The mangroves play many important roles – physical, nutritional, medicinal and ecological. Sadly many developers are trying to remove them from islands such as Fiji but at least in Savusavu the government recognise the importance of the habitat and are preventing damaging developments.
Oxford Botanic Garden
* Editors note: Early Australian settlers confused these crocodiles with alligators hence the mis-named river. As the main differences lie in the shape, size and dentition of the jaws one can understand their reluctance to check!
Plants of the Month
Phacelia tanacetifolia Boraginaceae (Hydrophyllaceae)
The glorious lavender coloured flowers of this plant (photo right by Zanchetta Fabio) are a magnet to bees and other insects. It makes a brilliant groundcover as well as being widely grown as a green manure. It has been shown to enhance phosphorus uptake as well as the amount of available phosphorus in the soil significantly. Ryegrass on the other hand reduces the amount of available phosphorus. It is a member of the Boraginaceae, and has the characteristic scorpioid cyme type inflorescence. Originally native to Southwestern USA and Mexico it has become naturalised across Europe and can be seen growing on roadsides. A common name is California bluebell but the name phacelia comes from the Greek phakelos meaning a bundle. This is thought to describe the bunched flowers of the original species.
Phacelia makes an excellent addition to any garden – it will attract lots of beneficial insects to gobble up all the nasty aphids! It also makes an excellent cut-flower.
Oxford Botanic Garden
Atropa Belladonna deadly nightshade, Solanaceae
Atropa belladonna (picture above right by Kurt Stuber) along with other members of the potato family such as Datura stramonium (Thorn apple), Hyoscyamus niger (Black Henbane) and Mandragora officinarum (Mandrake) all contain chemicals known as tropane alkaloids.
The tropane alkaloids include hyoscyamine. This is the name for the single optical isomer of this structure. This alkaloid occurs naturally in the plants named above. When attempts are made to isolate it, the single isomer is often partially converted to the other isomer thus giving a mixture of the two.
When the mixture of isomers (racemate) is isolated it is known as atropine. The natural isomer is roughly 20 to 30 times more active than the unnatural isomer. Another tropane alkaloid called hyoscine is found in these plants. The exact same molecule is also known as scopolamine.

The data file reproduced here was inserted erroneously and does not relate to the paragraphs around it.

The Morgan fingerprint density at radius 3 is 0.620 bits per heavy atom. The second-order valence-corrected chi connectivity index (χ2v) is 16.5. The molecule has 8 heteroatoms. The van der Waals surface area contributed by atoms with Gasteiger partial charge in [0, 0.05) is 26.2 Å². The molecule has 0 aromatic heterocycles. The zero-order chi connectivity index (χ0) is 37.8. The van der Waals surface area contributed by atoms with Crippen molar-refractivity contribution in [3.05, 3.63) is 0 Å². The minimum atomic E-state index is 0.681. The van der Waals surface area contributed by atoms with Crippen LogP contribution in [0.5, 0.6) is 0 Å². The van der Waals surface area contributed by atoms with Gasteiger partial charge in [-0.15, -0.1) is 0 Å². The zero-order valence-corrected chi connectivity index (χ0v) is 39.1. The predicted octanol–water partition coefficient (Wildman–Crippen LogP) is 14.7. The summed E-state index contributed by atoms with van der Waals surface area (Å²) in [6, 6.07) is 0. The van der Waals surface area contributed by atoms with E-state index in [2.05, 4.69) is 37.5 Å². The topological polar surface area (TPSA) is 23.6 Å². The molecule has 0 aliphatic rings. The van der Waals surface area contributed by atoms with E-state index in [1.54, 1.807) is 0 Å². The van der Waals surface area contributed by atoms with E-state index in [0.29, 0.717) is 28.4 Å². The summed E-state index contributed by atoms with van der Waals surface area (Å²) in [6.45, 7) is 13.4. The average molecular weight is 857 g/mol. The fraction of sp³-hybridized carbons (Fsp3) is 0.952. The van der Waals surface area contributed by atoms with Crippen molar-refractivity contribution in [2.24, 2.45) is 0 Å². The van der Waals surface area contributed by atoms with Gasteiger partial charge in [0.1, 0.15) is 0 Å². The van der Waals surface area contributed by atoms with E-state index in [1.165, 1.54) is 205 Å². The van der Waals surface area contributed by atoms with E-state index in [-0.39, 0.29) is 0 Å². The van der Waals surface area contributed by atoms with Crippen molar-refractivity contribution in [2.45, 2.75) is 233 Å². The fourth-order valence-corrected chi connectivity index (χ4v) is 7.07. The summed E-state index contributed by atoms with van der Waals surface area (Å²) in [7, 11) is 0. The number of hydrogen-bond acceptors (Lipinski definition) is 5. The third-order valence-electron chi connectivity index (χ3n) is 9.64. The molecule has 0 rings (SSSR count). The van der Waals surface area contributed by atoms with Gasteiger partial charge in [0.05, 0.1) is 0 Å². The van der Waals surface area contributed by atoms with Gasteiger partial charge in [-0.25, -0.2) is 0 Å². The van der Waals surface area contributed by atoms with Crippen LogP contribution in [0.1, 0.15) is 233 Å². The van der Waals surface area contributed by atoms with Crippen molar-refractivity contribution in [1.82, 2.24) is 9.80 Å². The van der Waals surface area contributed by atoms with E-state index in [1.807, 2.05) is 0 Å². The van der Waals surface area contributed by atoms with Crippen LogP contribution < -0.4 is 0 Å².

These chemicals have powerful biological activity at acetylcholine receptors. These receptors are part of the central and peripheral nervous system and can be subdivided into two groups – muscarinic and nicotinic. They are the natural receptors for the neurotransmitter acetylcholine. Muscarine, a molecule found in some mushrooms, mimics the action of acetylcholine at muscarinic acetylcholine receptors and nicotine, from tobacco plants, Nicotiana tabacum, mimics the action at nicotinic acetylcholine receptors. Responses caused by binding to these receptors include muscle contraction or relaxation, pupil dilation, decreased mucus production in the nose and throat and respiratory depression. Many organs of the body are affected and consequently a range of conditions and illnesses are treated by these alkaloids or analogues. Atropine is used as an eye drop to induce pupil dilation to allow examination of the retina. It is more rarely used as a pre-operative medication to dry bronchial and salivary excretions.
Hyoscine is prescribed for the treatment of motion sickness – either in the form of tablets or trans-dermal patches. Kwells and Joy-Rides both contain this compound. Like atropine, it is also useful to reduce salivary and bronchial excretions in different clinical situations.
A semi-synthetic derivative of hyoscine, hyoscine butyl bromide is the active ingredient in Buscopan, a treatment for the stomach cramps associated with Irritable Bowel Syndrome. The hyoscine used to make the drug is extracted from a special cultivar of Duboisia trees (Corkwood Tree), another member of the Solanaceae, grown especially in Australia and South America.